Each time in New York’s history that the city has tried to change its approach to transportation, a villain has attempted to stymie those efforts. Tammany Hall fought Alfred Beach’s post-Civil War plans for a subway to a standstill, costing the city over 30 years of transit progress. Robert Moses fought, well, everyone and established a course of car-dependency at the expense of transit investment from which the city is still trying to recover.
And now Arthur Schwartz, foe of the 14th Street busway, has staked his claim as the current generation’s transit villain.
Schwartz is an unlikely antagonist in this saga. He’s a lawyer who has couched himself in a progressive mantle throughout this career. He serves as one of TWU Local 100’s outside attorneys in labor disputes with the MTA, and is the treasurer and political director of the New York Progressive Action Network, a grassroots organization that grew out of Bernie Sanders’s 2016 presidential campaign. As the head of a public interest law firm called Advocates for Justice, he claimed to count Zephyr Teachout as one of his advisory board members until she distanced herself from Schwartz over his anti-transit advocacy work.
And yet, last Wednesday, when Transportation Alternatives organized a protest in front of Schwartz’s brownstone on West 12th Street to urge him to drop his ongoing lawsuit against the busway, Schwartz responded by comparing the pro-transit activists to the Ku Klux Klan and fascist dictators. Urging Manhattanites to surrender one street out of 255 to buses is now, in the eyes of a certain group of city residents, akin to lynchings in the post-Reconstruction American South.
That we have to take Schwartz seriously is a shame—but we do have to take Schwartz seriously. His assault on transit upgrades by weaponizing environmental review laws could severely hinder New York City as it tries to envision a city less reliant on cars and more favorable to mass transit. It’s a perversion of the intent of these environmental review laws—which were established to mandate that cities consider negative environmental, social, and economic impacts when building new projects (including roads), and mitigate those effects accordingly—and it could slow or stop plans to prioritize buses on key transit corridors throughout the city.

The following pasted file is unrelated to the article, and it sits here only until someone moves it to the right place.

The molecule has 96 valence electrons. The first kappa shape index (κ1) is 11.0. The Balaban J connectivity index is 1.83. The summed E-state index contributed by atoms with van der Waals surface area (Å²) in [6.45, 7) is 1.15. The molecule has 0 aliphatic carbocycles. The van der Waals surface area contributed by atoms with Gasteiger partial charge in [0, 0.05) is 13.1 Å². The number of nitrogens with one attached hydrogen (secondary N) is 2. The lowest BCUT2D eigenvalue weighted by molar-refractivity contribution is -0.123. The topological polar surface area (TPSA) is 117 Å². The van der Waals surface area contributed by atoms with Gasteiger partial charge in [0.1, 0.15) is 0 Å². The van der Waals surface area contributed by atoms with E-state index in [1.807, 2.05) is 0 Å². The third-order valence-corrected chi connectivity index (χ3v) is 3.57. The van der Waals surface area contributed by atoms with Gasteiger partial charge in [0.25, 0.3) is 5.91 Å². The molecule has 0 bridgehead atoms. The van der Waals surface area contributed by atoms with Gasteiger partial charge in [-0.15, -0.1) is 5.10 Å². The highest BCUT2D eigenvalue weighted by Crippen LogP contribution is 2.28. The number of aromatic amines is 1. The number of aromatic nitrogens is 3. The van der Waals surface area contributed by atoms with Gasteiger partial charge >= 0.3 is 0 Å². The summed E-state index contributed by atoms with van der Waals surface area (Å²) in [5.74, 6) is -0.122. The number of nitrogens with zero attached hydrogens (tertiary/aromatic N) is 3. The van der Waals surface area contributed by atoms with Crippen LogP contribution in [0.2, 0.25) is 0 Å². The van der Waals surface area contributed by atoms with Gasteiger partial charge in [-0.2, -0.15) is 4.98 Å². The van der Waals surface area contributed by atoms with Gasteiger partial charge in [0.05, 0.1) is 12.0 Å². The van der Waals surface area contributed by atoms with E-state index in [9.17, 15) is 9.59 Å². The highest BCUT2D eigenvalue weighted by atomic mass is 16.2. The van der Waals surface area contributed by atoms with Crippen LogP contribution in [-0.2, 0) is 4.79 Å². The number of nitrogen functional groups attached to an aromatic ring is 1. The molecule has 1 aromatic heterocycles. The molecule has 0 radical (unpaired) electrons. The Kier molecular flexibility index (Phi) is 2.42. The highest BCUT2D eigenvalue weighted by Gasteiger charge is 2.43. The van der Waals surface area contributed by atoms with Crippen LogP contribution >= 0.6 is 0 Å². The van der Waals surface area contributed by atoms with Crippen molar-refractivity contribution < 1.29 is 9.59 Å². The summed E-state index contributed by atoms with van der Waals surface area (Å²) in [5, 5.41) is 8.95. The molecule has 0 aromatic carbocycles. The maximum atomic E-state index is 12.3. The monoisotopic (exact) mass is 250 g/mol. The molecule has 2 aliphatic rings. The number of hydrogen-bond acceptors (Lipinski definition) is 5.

The weaponization of environmental review laws is a story playing out across America right now, and one transit supporters need to watch. These laws were not intended to halt public transit expansion; without clarifying changes, one or two losses in court could paralyze New York City with crushing gridlock and an inability to redesign streets for a generation to come.
Schwartz’s objections have relied heavily upon his ability to access the legal system and his neighbors’ largesse in funding him, a luxury relatively few can afford. While access to the courts is a key part of American democracy, Schwartz’s stated goal has always been to delay implementation of the city’s proposed traffic-management plans for as long as possible. He sued the MTA and New York City over the L train shutdown, claiming violations of environmental review laws, and has done the same in objecting to the busway. Though his initial claim was denied, after raising at least $1,000 each from a number of his West Village neighbors and co-plaintiffs, he filed a last-minute appeal a week ago. As a result, Manhattan’s first street dedicated primarily to buses remains in limbo, perhaps for as long as six months to a year as the legal process plays out. (He filed another lawsuit last week against the city and MTA regarding the elimination of a handful of bus stops along 14th Street as he piles on complaints against the project.)
Nearly 27,000 New Yorkers ride the buses on 14th Street every day, but the M14 is among the slowest in the city, averaging 4.3 miles per hour as the buses inch across town. Transit advocates estimate that in recent weeks alone, commuters have lost 8,000 hours to traffic that would be mitigated by the busway.
”For every day that the 14th Street busway is on hold, M14 rush hour commuters lose two weeks worth of time that they will never recover,” Danny Pearlstein of the Riders Alliance said. “Time wasted stuck behind cars in stalled traffic is time away from family, friends, work, and New York’s civic life. The irreparable harm to tens of thousands of transit riders that comes of obstructing badly needed bus service improvements mounts with every single day of self-serving litigation from wealthy and powerful precincts surrounding 14th Street.”